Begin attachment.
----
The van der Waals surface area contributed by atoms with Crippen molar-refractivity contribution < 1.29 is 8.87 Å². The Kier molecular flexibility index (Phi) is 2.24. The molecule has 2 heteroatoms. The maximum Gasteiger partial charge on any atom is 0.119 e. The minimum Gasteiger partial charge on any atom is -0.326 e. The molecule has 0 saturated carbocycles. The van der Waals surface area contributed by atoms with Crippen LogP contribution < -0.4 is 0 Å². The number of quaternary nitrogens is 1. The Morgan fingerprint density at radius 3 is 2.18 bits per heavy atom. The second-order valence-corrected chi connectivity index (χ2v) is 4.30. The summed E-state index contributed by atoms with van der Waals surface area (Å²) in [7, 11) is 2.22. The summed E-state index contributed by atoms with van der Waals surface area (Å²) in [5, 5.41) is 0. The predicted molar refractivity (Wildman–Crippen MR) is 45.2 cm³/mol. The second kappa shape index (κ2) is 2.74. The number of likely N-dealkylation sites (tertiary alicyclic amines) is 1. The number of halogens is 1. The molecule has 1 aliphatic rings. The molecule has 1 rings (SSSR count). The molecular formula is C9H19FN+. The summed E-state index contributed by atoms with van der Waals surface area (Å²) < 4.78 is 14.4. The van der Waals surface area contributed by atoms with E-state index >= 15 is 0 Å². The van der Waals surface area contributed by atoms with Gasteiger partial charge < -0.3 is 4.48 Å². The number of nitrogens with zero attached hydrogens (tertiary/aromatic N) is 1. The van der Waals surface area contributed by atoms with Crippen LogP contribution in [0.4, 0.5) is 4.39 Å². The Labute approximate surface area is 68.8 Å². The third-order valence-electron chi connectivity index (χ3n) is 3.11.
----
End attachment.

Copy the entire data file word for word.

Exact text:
The van der Waals surface area contributed by atoms with Crippen molar-refractivity contribution < 1.29 is 8.87 Å². The Kier molecular flexibility index (Phi) is 2.24. The molecule has 2 heteroatoms. The maximum Gasteiger partial charge on any atom is 0.119 e. The minimum Gasteiger partial charge on any atom is -0.326 e. The molecule has 0 saturated carbocycles. The van der Waals surface area contributed by atoms with Crippen LogP contribution < -0.4 is 0 Å². The number of quaternary nitrogens is 1. The Morgan fingerprint density at radius 3 is 2.18 bits per heavy atom. The second-order valence-corrected chi connectivity index (χ2v) is 4.30. The summed E-state index contributed by atoms with van der Waals surface area (Å²) in [7, 11) is 2.22. The summed E-state index contributed by atoms with van der Waals surface area (Å²) in [5, 5.41) is 0. The predicted molar refractivity (Wildman–Crippen MR) is 45.2 cm³/mol. The second kappa shape index (κ2) is 2.74. The number of likely N-dealkylation sites (tertiary alicyclic amines) is 1. The number of halogens is 1. The molecule has 1 aliphatic rings. The molecule has 1 rings (SSSR count). The molecular formula is C9H19FN+. The summed E-state index contributed by atoms with van der Waals surface area (Å²) < 4.78 is 14.4. The van der Waals surface area contributed by atoms with E-state index >= 15 is 0 Å². The van der Waals surface area contributed by atoms with Gasteiger partial charge < -0.3 is 4.48 Å². The number of nitrogens with zero attached hydrogens (tertiary/aromatic N) is 1. The van der Waals surface area contributed by atoms with Crippen LogP contribution in [0.4, 0.5) is 4.39 Å². The Labute approximate surface area is 68.8 Å². The third-order valence-electron chi connectivity index (χ3n) is 3.11.